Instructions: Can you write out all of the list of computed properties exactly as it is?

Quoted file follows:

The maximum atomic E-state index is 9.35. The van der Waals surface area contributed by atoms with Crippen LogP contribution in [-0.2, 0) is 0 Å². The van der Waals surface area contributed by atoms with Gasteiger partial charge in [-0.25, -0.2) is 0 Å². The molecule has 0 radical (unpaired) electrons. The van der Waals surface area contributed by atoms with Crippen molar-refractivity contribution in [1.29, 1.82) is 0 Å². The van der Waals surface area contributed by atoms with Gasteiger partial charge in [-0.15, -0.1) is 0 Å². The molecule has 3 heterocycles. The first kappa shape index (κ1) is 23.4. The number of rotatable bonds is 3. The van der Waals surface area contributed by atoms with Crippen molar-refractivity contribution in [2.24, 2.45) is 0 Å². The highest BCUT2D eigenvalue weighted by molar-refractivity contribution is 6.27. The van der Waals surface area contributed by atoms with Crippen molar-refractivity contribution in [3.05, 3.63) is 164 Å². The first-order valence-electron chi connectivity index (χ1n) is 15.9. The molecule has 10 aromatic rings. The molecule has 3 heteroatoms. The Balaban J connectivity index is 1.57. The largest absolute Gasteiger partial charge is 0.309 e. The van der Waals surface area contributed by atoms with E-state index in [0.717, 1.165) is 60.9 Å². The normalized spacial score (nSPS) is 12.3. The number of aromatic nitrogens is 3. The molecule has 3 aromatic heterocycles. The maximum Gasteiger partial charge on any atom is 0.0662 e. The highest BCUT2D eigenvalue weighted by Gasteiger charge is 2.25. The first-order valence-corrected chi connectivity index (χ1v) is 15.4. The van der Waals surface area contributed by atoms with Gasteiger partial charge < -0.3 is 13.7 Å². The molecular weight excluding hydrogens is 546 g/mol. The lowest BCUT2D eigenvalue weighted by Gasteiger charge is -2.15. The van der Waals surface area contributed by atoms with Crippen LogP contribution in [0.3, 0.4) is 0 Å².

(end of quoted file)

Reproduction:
The maximum atomic E-state index is 9.35. The van der Waals surface area contributed by atoms with Crippen LogP contribution in [-0.2, 0) is 0 Å². The van der Waals surface area contributed by atoms with Gasteiger partial charge in [-0.25, -0.2) is 0 Å². The molecule has 0 radical (unpaired) electrons. The van der Waals surface area contributed by atoms with Crippen molar-refractivity contribution in [1.29, 1.82) is 0 Å². The van der Waals surface area contributed by atoms with Gasteiger partial charge in [-0.15, -0.1) is 0 Å². The molecule has 3 heterocycles. The first kappa shape index (κ1) is 23.4. The number of rotatable bonds is 3. The van der Waals surface area contributed by atoms with Crippen molar-refractivity contribution in [2.24, 2.45) is 0 Å². The highest BCUT2D eigenvalue weighted by molar-refractivity contribution is 6.27. The van der Waals surface area contributed by atoms with Crippen molar-refractivity contribution in [3.05, 3.63) is 164 Å². The first-order valence-electron chi connectivity index (χ1n) is 15.9. The molecule has 10 aromatic rings. The molecule has 3 heteroatoms. The Balaban J connectivity index is 1.57. The largest absolute Gasteiger partial charge is 0.309 e. The van der Waals surface area contributed by atoms with E-state index in [0.717, 1.165) is 60.9 Å². The normalized spacial score (nSPS) is 12.3. The number of aromatic nitrogens is 3. The molecule has 3 aromatic heterocycles. The maximum Gasteiger partial charge on any atom is 0.0662 e. The highest BCUT2D eigenvalue weighted by Gasteiger charge is 2.25. The first-order valence-corrected chi connectivity index (χ1v) is 15.4. The van der Waals surface area contributed by atoms with Gasteiger partial charge < -0.3 is 13.7 Å². The molecular weight excluding hydrogens is 546 g/mol. The lowest BCUT2D eigenvalue weighted by Gasteiger charge is -2.15. The van der Waals surface area contributed by atoms with Crippen LogP contribution in [0.3, 0.4) is 0 Å².